January 9-26, 2016.
I have just returned from another dimension. That’s the way it feels, returning to Boston.
I have been in Puerto Rico for the last two and a half weeks with one wife and one daughter, frolicking in the sun and surf. Oops—no, sorry!—that’s what normal people do when they “vacation” in Puerto Rico. We have been engaged in something rather different. We have been “camping” in the beautiful house that Allysen’s parents built decades ago, when her dad was brought here by General Electric to help set up some industrial plants. The house remains Fay’s (Allysen’s mom), though she moved up to be closer to us a couple of years after Allysen’s dad died. The house has been largely empty for a few years, except for some dedicated caretakers and neighbors—and one rather, er, exceptional tenant. The elements have not been kind to the house, and the tenant has left a swath of deconstruction.
We have come to pick up the pieces. What follows is a chronicle of that mission. All characterizations of the tenant, and of the house, are mine and do not necessarily represent the views of the owner (my mother-in-law).
We fly to Ponce, Puerto Rico, courtesy of JetBlue. This means we arrive at 4-something in the morning. (All flights between Ponce and Boston are red-eyes, via New York or Orlando. This is one of the charms of traveling to Puerto Rico. Another, an actual charm, is the applause that invariably erupts from the passengers upon safe touchdown. Whether it’s applause for arrival back on the homeland, or for the pilot for getting us down in one piece, I do not know.)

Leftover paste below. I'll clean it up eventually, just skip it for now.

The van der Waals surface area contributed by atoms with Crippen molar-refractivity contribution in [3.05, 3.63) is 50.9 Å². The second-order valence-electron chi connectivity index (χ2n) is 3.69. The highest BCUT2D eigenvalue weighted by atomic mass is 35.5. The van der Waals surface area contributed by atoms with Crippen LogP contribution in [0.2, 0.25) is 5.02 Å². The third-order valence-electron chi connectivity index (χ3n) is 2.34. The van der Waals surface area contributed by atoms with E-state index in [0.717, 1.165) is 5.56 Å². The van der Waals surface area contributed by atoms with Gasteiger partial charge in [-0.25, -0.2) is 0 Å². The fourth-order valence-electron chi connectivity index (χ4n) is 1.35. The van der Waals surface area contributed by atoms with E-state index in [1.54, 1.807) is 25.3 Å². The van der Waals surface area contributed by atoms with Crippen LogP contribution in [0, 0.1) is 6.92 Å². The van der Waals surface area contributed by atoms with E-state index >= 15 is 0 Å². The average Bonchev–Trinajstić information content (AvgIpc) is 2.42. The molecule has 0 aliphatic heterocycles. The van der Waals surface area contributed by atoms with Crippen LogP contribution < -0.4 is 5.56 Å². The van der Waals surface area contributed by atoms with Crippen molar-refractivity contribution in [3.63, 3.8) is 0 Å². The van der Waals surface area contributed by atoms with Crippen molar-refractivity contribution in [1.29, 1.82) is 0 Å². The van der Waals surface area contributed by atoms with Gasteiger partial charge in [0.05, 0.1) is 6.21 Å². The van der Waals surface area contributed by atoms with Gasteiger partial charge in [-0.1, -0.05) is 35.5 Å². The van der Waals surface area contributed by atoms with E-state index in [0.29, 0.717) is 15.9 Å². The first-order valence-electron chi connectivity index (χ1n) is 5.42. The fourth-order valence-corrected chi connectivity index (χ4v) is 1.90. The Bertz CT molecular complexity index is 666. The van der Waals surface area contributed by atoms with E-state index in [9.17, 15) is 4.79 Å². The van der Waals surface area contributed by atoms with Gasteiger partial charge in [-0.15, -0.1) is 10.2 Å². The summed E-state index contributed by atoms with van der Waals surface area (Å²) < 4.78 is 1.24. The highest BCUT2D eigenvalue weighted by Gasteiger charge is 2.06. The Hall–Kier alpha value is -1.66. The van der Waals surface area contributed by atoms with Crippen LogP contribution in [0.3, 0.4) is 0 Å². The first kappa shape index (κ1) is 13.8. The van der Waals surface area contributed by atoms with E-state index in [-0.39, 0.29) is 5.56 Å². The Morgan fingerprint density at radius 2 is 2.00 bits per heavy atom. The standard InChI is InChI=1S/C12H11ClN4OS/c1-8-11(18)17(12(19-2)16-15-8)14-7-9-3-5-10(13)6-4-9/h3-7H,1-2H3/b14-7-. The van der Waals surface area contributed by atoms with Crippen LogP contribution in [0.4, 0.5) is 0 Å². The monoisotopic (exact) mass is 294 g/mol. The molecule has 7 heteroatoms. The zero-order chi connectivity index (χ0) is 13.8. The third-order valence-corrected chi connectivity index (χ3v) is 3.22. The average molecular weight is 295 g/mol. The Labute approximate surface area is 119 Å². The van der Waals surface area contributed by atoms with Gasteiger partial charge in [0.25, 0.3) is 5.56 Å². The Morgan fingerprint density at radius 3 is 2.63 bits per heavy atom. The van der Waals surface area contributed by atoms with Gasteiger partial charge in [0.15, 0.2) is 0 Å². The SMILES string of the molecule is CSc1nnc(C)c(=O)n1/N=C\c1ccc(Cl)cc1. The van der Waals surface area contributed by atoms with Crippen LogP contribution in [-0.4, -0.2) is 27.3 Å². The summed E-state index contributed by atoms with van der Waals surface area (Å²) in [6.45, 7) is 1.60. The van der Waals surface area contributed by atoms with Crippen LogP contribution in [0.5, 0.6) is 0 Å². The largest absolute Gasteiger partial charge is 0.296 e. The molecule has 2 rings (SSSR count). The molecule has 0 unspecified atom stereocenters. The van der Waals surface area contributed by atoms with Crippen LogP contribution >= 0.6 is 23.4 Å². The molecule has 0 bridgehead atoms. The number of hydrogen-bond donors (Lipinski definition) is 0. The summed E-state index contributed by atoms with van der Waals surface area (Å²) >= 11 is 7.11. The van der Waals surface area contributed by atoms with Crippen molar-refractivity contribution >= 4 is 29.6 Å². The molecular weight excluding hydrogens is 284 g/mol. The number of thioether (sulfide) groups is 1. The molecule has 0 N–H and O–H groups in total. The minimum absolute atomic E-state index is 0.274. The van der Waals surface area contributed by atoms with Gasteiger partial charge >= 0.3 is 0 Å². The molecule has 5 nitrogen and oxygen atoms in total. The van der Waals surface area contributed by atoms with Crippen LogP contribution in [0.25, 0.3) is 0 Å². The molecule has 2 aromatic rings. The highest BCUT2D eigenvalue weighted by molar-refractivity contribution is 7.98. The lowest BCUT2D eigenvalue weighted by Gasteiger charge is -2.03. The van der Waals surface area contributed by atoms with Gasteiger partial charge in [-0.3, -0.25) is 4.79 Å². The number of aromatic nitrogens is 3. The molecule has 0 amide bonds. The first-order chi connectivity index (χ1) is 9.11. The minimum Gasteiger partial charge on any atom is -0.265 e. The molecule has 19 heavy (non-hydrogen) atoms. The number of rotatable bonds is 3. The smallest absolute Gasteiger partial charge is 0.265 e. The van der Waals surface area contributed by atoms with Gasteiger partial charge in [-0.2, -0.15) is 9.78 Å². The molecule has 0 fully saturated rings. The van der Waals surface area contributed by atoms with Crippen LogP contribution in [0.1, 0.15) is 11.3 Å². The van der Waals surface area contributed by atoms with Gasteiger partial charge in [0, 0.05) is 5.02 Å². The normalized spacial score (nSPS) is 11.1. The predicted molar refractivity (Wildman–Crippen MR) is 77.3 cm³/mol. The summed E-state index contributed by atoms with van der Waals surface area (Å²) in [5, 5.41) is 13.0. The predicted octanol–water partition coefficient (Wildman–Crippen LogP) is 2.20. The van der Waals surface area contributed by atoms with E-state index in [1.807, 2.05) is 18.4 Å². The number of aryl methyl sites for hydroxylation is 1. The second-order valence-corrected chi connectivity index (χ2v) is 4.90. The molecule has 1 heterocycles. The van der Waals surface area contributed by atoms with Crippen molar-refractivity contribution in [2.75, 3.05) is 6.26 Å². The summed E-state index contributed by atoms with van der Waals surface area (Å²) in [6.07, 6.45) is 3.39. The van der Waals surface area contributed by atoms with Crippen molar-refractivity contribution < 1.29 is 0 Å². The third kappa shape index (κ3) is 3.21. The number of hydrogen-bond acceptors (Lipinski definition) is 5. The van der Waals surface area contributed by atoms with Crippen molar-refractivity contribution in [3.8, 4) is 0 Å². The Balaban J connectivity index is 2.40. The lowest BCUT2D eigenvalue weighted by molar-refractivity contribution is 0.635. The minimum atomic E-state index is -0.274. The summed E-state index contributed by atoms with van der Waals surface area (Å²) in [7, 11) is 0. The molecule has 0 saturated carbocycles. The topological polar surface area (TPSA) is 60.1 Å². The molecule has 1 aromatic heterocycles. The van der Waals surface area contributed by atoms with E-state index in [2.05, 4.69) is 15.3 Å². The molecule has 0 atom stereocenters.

Our plan is to rescue and restore the beautiful Palmer homestead on a hillside above the city, both from the depredations of the tenant and from years of the elements, insufficient maintenance, and some squirrelly electrical work (none of it unsafe!) from Allysen’s dad’s later years, when his once-exacting standards were somewhat in decline.
Members of the mission team: Allysen, Jayce (the-daughter-formerly-known-as-Julia), and Jeff. Mission site: an empty house, devoid of all furnishings except a huge stack that the tenant left behind, and a few essentials provided by kindly friends. Goal: to repair and restore, and make suitable for short-term rental or sale.
As always, we are picked up at Ponce Airport and brought to the house by Freddie, the tireless, fearless, loyal, and there-when-you-need-him moonlighting policeman. We notice at once the broken steps, the defunct lighting, the lack of running water (except precious gallons from the gravity-fed cistern), and the condition of the once-gorgeous pool (now slime green). The place actually looks better than we expected, thanks to Freddie’s hours of work in cleaning and carrying out eight 30-gallon trash-bags full of junk left by the tenant, whom we will call, um… Veronica. It was Veronica who failed to maintain the pool, didn’t report broken steps and decking, and who removed light fixtures from the walls with abandon—oh, and installed an obscenely ugly faux fireplace in the living room where once there had been lovely cabinet doors. When we last saw the house, about three years ago, it needed some work, but nothing like this. It‘s all quite a shock.
The pool as we last saw it, in 2013…
The pool that greets us now…
Another little jolt is the tarantula I spot on the side of the pool, right above the carpet of algae. We discuss what to name it. Edith? Ethel? We settle on Ethel. The next day Ethel is gone, and we don’t see it again.
(Coming up in Part 2, settling in with no running water.)
[To read all of The Ponce Chronicles
in order, start here